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Inventing the Abbots

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At 19, Liv Tyler has been a daughter to two rock legends (she called Todd Rundgren Dad until she was 10, then learned that Aerosmith’s Steven Tyler is her real father), the center of a feeding frenzy in Cannes, the star of a Bernardo Bertolucci movie, and, according to Tom Hanks, ”the oldest 18-year-old I’ve ever encountered.”

So much life experience; so little that comes through on screen. Tyler is that rare creature who is maturing as an actress without seeming to gain in finesse. She’s starred in six films to date — the latest, Inventing the Abbotts, hits video this week — and while at her worst she’s a pouty-lipped, dead-voiced blank, at her more recent best, unexpectedly rich nuances can float up through the artless perfection of that face.

In Pat O’Connor’s Inventing the Abbotts, she again achieves a lot against long odds: Saddled under late-’50s coiffures and boxy, unflattering dresses, Tyler actually looks dowdy. It’s unclear whether this is intentional; she’s playing the youngest and shyest of the glamorous small-town Abbott sisters (Jennifer Connelly plays the va-va-voom daughter, while Joanna Going is the tormented eldest), but even after Tyler supposedly flowers under the love of kind-but-poor Joaquin Phoenix, she looks like Elizabeth McGovern having a really bad hair day.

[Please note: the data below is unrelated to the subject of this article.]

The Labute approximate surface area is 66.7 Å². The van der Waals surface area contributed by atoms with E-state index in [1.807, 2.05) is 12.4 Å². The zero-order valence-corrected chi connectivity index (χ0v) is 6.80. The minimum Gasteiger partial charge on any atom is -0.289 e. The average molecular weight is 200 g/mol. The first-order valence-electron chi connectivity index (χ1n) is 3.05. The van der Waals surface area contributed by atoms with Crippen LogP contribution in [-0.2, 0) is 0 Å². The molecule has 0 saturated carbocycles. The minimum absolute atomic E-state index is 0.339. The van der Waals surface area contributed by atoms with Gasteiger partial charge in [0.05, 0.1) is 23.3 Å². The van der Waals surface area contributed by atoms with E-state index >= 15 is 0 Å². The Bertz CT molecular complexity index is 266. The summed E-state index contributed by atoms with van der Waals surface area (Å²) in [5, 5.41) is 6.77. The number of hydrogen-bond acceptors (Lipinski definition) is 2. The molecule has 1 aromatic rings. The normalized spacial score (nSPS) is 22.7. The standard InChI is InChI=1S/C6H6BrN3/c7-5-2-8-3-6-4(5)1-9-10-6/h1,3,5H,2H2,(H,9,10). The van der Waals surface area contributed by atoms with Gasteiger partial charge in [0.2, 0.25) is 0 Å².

Still, she — and, to be fair, Connelly — are the only performers who break through this warmed-over Peyton Place to connect with viewers. A line like ”I was so happy to see you, and then I got so sad. Sad and stupid; it happens sometimes” is pretty dire, but Tyler freights it with an unforced regret that allows you to acknowledge the sentiment as true. There’s nothing actressy about her work, and yet she’s increasingly able to cut straight to the heart of a character’s sadness. Maybe Tyler will start actively honing her art; maybe she’ll take acting lessons and ”refine her instrument.” Maybe we should pray that she doesn’t. C+

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